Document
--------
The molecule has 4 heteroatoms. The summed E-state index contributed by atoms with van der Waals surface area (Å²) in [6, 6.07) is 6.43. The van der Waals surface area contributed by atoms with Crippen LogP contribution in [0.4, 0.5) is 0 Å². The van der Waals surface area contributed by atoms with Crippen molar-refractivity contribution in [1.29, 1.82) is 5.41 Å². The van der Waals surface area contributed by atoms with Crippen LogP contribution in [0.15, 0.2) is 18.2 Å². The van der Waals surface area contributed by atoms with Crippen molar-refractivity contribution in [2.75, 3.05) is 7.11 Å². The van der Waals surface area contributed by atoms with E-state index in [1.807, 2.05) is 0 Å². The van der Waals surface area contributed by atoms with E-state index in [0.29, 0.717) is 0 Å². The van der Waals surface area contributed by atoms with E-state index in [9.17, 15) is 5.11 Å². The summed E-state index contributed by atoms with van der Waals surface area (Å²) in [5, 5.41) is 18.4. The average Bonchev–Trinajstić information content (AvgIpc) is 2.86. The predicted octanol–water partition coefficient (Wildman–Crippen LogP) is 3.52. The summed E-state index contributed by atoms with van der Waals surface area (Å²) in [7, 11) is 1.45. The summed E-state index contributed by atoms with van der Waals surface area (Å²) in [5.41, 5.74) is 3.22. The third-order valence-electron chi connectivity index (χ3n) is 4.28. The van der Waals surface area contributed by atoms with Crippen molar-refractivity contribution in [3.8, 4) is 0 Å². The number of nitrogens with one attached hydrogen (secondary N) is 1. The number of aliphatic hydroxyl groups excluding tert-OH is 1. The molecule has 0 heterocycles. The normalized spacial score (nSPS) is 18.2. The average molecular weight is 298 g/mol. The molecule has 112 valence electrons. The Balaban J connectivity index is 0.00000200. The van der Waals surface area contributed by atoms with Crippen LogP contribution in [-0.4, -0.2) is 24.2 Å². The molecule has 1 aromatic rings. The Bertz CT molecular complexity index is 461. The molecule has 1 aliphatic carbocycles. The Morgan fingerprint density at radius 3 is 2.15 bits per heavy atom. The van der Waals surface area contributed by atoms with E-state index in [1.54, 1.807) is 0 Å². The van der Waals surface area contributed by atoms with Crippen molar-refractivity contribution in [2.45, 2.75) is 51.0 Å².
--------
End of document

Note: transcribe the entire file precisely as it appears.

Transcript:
The molecule has 4 heteroatoms. The summed E-state index contributed by atoms with van der Waals surface area (Å²) in [6, 6.07) is 6.43. The van der Waals surface area contributed by atoms with Crippen LogP contribution in [0.4, 0.5) is 0 Å². The van der Waals surface area contributed by atoms with Crippen molar-refractivity contribution in [1.29, 1.82) is 5.41 Å². The van der Waals surface area contributed by atoms with Crippen LogP contribution in [0.15, 0.2) is 18.2 Å². The van der Waals surface area contributed by atoms with Crippen molar-refractivity contribution in [2.75, 3.05) is 7.11 Å². The van der Waals surface area contributed by atoms with E-state index in [1.807, 2.05) is 0 Å². The van der Waals surface area contributed by atoms with E-state index in [0.29, 0.717) is 0 Å². The van der Waals surface area contributed by atoms with E-state index in [9.17, 15) is 5.11 Å². The summed E-state index contributed by atoms with van der Waals surface area (Å²) in [5, 5.41) is 18.4. The average Bonchev–Trinajstić information content (AvgIpc) is 2.86. The predicted octanol–water partition coefficient (Wildman–Crippen LogP) is 3.52. The summed E-state index contributed by atoms with van der Waals surface area (Å²) in [7, 11) is 1.45. The summed E-state index contributed by atoms with van der Waals surface area (Å²) in [5.41, 5.74) is 3.22. The third-order valence-electron chi connectivity index (χ3n) is 4.28. The van der Waals surface area contributed by atoms with Crippen molar-refractivity contribution in [3.8, 4) is 0 Å². The number of nitrogens with one attached hydrogen (secondary N) is 1. The number of aliphatic hydroxyl groups excluding tert-OH is 1. The molecule has 0 heterocycles. The normalized spacial score (nSPS) is 18.2. The average molecular weight is 298 g/mol. The molecule has 112 valence electrons. The Balaban J connectivity index is 0.00000200. The van der Waals surface area contributed by atoms with Crippen LogP contribution in [-0.4, -0.2) is 24.2 Å². The molecule has 1 aromatic rings. The Bertz CT molecular complexity index is 461. The molecule has 1 aliphatic carbocycles. The Morgan fingerprint density at radius 3 is 2.15 bits per heavy atom. The van der Waals surface area contributed by atoms with E-state index in [1.54, 1.807) is 0 Å². The van der Waals surface area contributed by atoms with Crippen molar-refractivity contribution in [2.45, 2.75) is 51.0 Å².